You’ve probably seen this kind of list countless times, but while most tend to be dozens of books long and heavily skewed towards classics, we’ve curated a definitive mix of genres written by diverse authors that won’t take you years to get through. Every one of these books has proven itself essential, whether by withstanding the test of time or wowing us with its prose and characters.
Calling all bibliophiles, your next great read is waiting below.
1. Frankenstein by Mary Shelley (1818)
Arguably the first science fiction novel ever written, British-born Shelley was only eighteen years old when she wrote the story of Dr Victor Frankenstein, a young and ambitious scientist who achieves the impossible when he creates a monstrous creature, cursed with the ability to think and feel. A pure rejection of the laws of science, Shelley’s novel explores the danger of the pursuit of knowledge, nature vs nurture, isolation and revenge, with a gorgeous prose that has proven so successful it has cemented itself in our popular culture, inspiring literature and film for over two hundred years.
2. The Count of Monte Cristo by Alexandre Dumas (1844)
This classic revenge story written by French author Alexandre Dumas follows Edmond Dantès, a young man at the cusp of his career and set to marry his childhood sweetheart. On the eve of his wedding, he is convicted of a crime he didn’t commit and taken to live out the rest of his days in the hellish Château d’If. This sets him on a bitter path of revenge against those who framed him, and readers are taken on an intricately woven journey that spans a whopping 1,000+ pages. While the length may be intimidating to some, its dramatic scenes read like a Hollywood blockbuster that’ll keep readers coming back for more.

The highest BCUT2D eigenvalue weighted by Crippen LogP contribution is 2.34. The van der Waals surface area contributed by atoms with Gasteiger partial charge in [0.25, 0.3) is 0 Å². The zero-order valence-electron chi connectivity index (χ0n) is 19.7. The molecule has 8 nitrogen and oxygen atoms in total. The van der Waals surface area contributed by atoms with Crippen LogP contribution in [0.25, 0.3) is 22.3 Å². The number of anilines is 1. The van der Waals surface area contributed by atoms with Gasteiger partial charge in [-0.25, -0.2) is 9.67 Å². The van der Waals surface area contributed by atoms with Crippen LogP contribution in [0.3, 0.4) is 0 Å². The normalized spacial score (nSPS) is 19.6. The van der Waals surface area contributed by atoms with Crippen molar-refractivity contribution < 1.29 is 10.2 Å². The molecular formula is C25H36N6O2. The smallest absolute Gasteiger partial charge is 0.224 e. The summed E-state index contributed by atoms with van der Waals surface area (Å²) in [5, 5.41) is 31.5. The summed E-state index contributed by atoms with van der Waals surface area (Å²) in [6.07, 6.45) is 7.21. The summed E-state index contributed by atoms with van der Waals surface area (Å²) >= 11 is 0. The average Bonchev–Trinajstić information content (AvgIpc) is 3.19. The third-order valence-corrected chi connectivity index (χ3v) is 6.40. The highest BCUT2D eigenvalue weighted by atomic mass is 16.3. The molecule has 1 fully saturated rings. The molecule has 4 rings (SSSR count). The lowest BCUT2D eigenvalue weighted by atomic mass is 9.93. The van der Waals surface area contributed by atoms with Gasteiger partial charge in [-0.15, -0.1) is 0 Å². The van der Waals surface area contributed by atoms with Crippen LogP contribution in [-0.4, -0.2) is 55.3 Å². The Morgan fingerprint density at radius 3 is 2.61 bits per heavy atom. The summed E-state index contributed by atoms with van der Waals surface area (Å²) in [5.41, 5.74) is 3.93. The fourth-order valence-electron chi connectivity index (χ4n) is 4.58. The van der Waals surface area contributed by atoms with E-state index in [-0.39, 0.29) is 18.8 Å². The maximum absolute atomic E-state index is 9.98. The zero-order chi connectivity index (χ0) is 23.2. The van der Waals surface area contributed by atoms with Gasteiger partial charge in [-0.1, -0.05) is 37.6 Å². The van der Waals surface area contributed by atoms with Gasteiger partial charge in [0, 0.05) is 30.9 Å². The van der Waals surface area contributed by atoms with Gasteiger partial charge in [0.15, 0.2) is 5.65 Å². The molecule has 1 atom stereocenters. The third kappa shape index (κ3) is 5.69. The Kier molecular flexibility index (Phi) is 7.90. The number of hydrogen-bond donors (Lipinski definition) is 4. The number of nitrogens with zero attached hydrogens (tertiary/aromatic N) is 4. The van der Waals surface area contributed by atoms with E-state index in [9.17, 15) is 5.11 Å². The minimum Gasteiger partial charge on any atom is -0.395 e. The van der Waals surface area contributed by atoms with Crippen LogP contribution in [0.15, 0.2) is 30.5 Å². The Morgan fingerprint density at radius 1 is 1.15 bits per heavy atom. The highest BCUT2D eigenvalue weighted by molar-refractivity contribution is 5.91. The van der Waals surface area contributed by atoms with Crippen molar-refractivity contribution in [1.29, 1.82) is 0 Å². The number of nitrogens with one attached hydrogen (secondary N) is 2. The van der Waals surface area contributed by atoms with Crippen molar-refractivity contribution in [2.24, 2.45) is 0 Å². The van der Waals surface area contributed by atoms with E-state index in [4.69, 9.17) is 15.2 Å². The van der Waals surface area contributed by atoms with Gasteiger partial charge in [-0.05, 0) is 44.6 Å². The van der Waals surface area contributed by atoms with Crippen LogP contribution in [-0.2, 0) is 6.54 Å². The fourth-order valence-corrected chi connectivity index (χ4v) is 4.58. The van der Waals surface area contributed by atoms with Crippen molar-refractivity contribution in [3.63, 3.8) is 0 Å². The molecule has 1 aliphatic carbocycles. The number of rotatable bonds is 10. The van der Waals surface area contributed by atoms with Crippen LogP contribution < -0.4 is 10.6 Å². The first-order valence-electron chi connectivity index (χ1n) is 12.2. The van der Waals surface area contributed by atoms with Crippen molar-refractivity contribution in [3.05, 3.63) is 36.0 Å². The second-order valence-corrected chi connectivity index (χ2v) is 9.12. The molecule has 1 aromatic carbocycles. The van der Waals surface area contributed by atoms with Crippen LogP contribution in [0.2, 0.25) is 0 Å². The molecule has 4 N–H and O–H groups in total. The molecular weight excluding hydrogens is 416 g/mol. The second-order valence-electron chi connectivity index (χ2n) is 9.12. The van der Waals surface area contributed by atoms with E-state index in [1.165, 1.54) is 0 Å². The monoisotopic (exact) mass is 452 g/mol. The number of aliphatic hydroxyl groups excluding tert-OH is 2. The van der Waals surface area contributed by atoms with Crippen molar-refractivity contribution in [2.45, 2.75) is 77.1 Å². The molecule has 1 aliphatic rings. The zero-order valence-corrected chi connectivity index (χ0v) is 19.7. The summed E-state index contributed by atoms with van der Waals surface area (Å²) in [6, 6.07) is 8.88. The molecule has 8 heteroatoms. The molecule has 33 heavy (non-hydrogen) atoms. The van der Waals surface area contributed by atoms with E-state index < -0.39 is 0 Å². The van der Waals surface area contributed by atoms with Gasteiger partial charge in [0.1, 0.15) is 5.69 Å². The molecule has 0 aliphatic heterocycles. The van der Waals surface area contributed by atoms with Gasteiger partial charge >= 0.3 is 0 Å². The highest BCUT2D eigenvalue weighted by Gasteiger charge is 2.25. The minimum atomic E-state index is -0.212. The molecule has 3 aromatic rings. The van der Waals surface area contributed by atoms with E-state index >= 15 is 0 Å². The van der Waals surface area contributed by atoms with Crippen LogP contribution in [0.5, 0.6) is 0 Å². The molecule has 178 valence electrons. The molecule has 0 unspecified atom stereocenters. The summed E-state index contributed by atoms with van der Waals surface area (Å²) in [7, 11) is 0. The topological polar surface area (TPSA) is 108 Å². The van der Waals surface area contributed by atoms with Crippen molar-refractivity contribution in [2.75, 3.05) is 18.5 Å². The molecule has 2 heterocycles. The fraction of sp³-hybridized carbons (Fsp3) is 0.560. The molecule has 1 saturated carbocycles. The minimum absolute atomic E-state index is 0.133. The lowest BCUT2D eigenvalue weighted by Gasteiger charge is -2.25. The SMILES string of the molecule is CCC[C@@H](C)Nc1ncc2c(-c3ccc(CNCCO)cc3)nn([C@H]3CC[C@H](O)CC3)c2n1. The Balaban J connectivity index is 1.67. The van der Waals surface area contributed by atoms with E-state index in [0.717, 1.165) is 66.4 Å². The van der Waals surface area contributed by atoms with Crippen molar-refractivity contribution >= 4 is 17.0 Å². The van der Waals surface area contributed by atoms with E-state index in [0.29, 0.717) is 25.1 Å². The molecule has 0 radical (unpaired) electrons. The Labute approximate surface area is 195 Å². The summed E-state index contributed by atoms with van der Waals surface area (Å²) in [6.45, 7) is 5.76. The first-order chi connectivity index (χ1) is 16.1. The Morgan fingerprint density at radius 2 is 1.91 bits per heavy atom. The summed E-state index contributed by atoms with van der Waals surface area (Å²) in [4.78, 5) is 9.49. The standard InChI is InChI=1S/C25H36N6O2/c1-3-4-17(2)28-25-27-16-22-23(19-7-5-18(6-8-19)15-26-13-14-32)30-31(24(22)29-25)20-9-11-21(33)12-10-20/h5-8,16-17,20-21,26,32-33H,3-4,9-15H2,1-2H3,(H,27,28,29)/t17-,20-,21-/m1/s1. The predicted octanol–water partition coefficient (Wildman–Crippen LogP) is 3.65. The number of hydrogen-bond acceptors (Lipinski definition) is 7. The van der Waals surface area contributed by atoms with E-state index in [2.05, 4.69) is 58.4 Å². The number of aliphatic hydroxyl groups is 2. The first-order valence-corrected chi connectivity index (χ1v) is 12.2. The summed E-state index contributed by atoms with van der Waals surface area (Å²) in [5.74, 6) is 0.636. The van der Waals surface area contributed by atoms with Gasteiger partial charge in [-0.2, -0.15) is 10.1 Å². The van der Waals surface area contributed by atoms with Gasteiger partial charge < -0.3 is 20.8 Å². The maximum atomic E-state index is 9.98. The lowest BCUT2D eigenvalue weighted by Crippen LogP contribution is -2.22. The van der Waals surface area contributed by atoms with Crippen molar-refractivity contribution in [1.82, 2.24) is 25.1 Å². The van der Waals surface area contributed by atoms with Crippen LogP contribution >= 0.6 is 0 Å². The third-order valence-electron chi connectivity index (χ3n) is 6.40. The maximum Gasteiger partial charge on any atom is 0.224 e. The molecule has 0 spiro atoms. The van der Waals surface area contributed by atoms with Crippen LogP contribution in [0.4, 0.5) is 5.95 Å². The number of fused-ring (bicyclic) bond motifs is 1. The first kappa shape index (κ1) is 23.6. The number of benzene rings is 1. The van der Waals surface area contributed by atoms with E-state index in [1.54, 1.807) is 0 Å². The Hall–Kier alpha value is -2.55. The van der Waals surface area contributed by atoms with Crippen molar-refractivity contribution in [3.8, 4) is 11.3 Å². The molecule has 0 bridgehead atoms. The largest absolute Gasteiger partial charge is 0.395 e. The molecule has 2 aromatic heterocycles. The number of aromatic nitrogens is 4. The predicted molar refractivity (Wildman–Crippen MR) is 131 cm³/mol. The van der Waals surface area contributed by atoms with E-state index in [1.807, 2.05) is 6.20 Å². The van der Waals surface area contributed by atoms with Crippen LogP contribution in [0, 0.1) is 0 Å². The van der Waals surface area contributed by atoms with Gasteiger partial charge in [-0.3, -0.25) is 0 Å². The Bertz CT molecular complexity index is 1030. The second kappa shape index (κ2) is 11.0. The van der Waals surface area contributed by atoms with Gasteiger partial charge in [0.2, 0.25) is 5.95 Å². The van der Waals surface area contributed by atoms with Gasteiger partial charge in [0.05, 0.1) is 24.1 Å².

3. Little Women by Louisa May Alcott (1868)
A charming slice-of-life story, Little Women follows the four March sisters as they navigate the highs and lows of family life in 1860s Massachusetts. Partly inspired by Alcott’s own childhood, this book is so popular it has inspired countless adaptations. The tale of sisterhood remains timeless and beloved by each new generation – reading this is guaranteed to leave you feeling warm and cosy.
4. 1984 by George Orwell (1949)
This dystopian novel about an authoritarian government acts as a cautionary tale against dictatorships and mass surveillance. The protagonist Winston must navigate a society where even your unspoken thoughts could make you a criminal. Since its release over seventy years ago, 1984 has been noted as being uncomfortably prophetic, with so many of Orwell’s terms becoming part of the English vernacular (Big Brother, 2+2=5) that its influence is undeniable.
5. In Cold Blood by Truman Capote (1966)
While many may be familiar with Capote’s Breakfast at Tiffany’s, it may come as a surprise that he wrote this non-fiction account detailing the 1959 murders of a family in rural Kansas. Hailed for its eloquent prose, attention to detail, and story structure, In Cold Blood is considered a pioneer in the true crime genre. At the time of its release, it was a ground-breaking introspection on a real-life murder case, where Capote not only details the narratives of the victims and the wider community, but speaks face-to-face with the killers to provide unique and in-depth character profiles of everyone involved.